Upminster veteran recalls saving young soldier’s life as he commemorates D-Day’s 75th anniversary in Normandy

Ron Wilson from Upminster with prime minister Theresa May in Normandy. Picture: Wilson Family

Ron Wilson from Upminster with prime minister Theresa May in Normandy. Picture: Wilson Family - Credit: Archant

A 94-year-old armed forces veteran from Upminster who was in the first wave of the D-Day landings will stand alongside the Queen and American president Donald Trump on a Normandy beach today to mark 75 years since that fateful day.

Ron Wilson with his children Lorraine, Diane and David. Picture: Wilson family

Ron Wilson with his children Lorraine, Diane and David. Picture: Wilson family - Credit: Archant

Ron Wilson, of Highview Gardens, was just 19 years old when he took part in the largest seaborne invasion in history as Allied forces began their liberation of the continent during the Second World War.

He is one of around 300 veterans of that action who are today returning to France to mark this historic anniversary.

And Ron has made his way there in much the same way he did back in 1944 - setting sail from Dover onboard cruise ship MV Boudicca on Sunday, and travelling to Normandy in northern France by sea.

The ship was sent off with a moving ceremony that saw cadets of today pay tribute to the sacrifices made by the veterans that came before them.

Ron with daughter Lorraine and son David. Picture: Ben Lister

Ron with daughter Lorraine and son David. Picture: Ben Lister - Credit: Archant


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The cruise ship had been chartered by the Royal British Legion, and when asked by the Forces Network how it felt to be once more sailing back to France, Ron's replied simply: "Emotional, of course."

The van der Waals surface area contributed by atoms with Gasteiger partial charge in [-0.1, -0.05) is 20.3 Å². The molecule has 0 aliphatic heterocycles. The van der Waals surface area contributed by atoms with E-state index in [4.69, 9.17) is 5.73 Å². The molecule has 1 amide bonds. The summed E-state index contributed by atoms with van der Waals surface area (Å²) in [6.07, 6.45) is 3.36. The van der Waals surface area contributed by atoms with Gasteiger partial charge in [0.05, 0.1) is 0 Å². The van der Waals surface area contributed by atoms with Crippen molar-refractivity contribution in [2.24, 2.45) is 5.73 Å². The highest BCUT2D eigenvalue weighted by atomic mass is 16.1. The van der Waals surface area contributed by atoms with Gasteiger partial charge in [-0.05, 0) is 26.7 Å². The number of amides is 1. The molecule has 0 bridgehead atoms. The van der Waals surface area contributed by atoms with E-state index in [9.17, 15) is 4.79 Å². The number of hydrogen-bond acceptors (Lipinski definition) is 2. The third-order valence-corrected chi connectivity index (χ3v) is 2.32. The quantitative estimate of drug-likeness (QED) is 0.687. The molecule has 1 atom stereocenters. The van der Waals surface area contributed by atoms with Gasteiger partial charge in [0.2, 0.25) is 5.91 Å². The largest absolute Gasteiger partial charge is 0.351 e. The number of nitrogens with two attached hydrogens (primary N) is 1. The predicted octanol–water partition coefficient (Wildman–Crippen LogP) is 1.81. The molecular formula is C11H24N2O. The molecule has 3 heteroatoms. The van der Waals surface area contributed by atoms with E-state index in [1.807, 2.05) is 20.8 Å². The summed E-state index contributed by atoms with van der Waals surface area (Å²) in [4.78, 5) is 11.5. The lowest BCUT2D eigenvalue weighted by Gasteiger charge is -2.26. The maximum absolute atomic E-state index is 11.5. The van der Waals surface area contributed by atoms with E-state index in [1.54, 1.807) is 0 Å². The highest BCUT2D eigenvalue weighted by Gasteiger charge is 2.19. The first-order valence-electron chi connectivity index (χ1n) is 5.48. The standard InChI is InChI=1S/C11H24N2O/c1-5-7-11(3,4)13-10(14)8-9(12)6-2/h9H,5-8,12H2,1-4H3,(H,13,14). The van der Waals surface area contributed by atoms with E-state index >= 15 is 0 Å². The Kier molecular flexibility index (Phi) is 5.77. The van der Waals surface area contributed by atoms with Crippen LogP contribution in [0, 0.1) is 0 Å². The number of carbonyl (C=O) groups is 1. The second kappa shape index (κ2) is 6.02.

Ron joined the Royal Navy aged just 18 back in 1942, and was aboard the Landing Craft Tank LCT-571 when it was hit by enemy fire and bady damaged as it made its way towards the beaches.

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And in a moving interview with the Forces Network website, Ron recalled saving another young man's life - even going against his captain's orders to do it.

Ron saw the "young lad" go overboard, and despite his captain threatening to shoot him if he abandoned his post at the landing craft's door, he leant overboard and managed to pull the scawny fellow teenager back into the boat.

Ron WIlson with carer Jennie during the commemoration events earlier this week. Picture: Wilson fami

Ron WIlson with carer Jennie during the commemoration events earlier this week. Picture: Wilson family - Credit: Archant

He never found out the boy's name - the soldier was taken on board the LCT-571 to an Army depot near Poole in Dorset, from where he would no doubt have been sent back to Normandy.

Ron said: "He must have been kitted out and sent back again. That's what they did in those days.

"If you survived, they got you ready, gave you new kit and sent you back."

Wilson, left, and a picture of his beloved late wife Eileen. Picture: Wilson family

Wilson, left, and a picture of his beloved late wife Eileen. Picture: Wilson family - Credit: Archant

Ron Wilson, 94, took part in the first wave of the D-Day landings 75 years ago today. Picture: Wilso

Ron Wilson, 94, took part in the first wave of the D-Day landings 75 years ago today. Picture: Wilson family - Credit: Archant

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